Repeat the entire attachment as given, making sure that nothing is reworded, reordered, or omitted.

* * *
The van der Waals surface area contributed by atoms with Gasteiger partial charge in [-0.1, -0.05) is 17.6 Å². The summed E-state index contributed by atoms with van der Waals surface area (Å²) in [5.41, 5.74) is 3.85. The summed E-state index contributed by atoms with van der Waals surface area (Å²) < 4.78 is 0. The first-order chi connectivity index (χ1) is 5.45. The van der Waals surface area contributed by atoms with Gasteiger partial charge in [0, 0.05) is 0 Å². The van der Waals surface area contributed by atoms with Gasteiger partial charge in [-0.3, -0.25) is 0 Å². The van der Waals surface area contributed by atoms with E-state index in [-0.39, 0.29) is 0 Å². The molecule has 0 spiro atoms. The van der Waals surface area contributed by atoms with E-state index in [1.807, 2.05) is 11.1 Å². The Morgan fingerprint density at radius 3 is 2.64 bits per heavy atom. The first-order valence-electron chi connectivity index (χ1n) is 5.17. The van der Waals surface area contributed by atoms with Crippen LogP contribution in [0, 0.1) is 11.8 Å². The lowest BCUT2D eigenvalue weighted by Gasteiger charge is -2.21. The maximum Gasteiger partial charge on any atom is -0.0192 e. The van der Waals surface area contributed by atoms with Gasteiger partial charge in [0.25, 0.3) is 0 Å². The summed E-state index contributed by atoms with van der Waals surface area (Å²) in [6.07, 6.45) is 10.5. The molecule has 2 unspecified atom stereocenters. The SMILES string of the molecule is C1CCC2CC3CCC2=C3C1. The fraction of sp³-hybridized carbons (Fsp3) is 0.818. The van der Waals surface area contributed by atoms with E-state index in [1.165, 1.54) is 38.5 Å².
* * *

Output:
The van der Waals surface area contributed by atoms with Gasteiger partial charge in [-0.1, -0.05) is 17.6 Å². The summed E-state index contributed by atoms with van der Waals surface area (Å²) in [5.41, 5.74) is 3.85. The summed E-state index contributed by atoms with van der Waals surface area (Å²) < 4.78 is 0. The first-order chi connectivity index (χ1) is 5.45. The van der Waals surface area contributed by atoms with Gasteiger partial charge in [0, 0.05) is 0 Å². The van der Waals surface area contributed by atoms with Gasteiger partial charge in [-0.3, -0.25) is 0 Å². The van der Waals surface area contributed by atoms with E-state index in [-0.39, 0.29) is 0 Å². The molecule has 0 spiro atoms. The van der Waals surface area contributed by atoms with E-state index in [1.807, 2.05) is 11.1 Å². The Morgan fingerprint density at radius 3 is 2.64 bits per heavy atom. The first-order valence-electron chi connectivity index (χ1n) is 5.17. The van der Waals surface area contributed by atoms with Crippen LogP contribution in [0, 0.1) is 11.8 Å². The lowest BCUT2D eigenvalue weighted by Gasteiger charge is -2.21. The maximum Gasteiger partial charge on any atom is -0.0192 e. The van der Waals surface area contributed by atoms with Gasteiger partial charge in [0.25, 0.3) is 0 Å². The summed E-state index contributed by atoms with van der Waals surface area (Å²) in [6.07, 6.45) is 10.5. The molecule has 2 unspecified atom stereocenters. The SMILES string of the molecule is C1CCC2CC3CCC2=C3C1. The fraction of sp³-hybridized carbons (Fsp3) is 0.818. The van der Waals surface area contributed by atoms with E-state index in [1.165, 1.54) is 38.5 Å².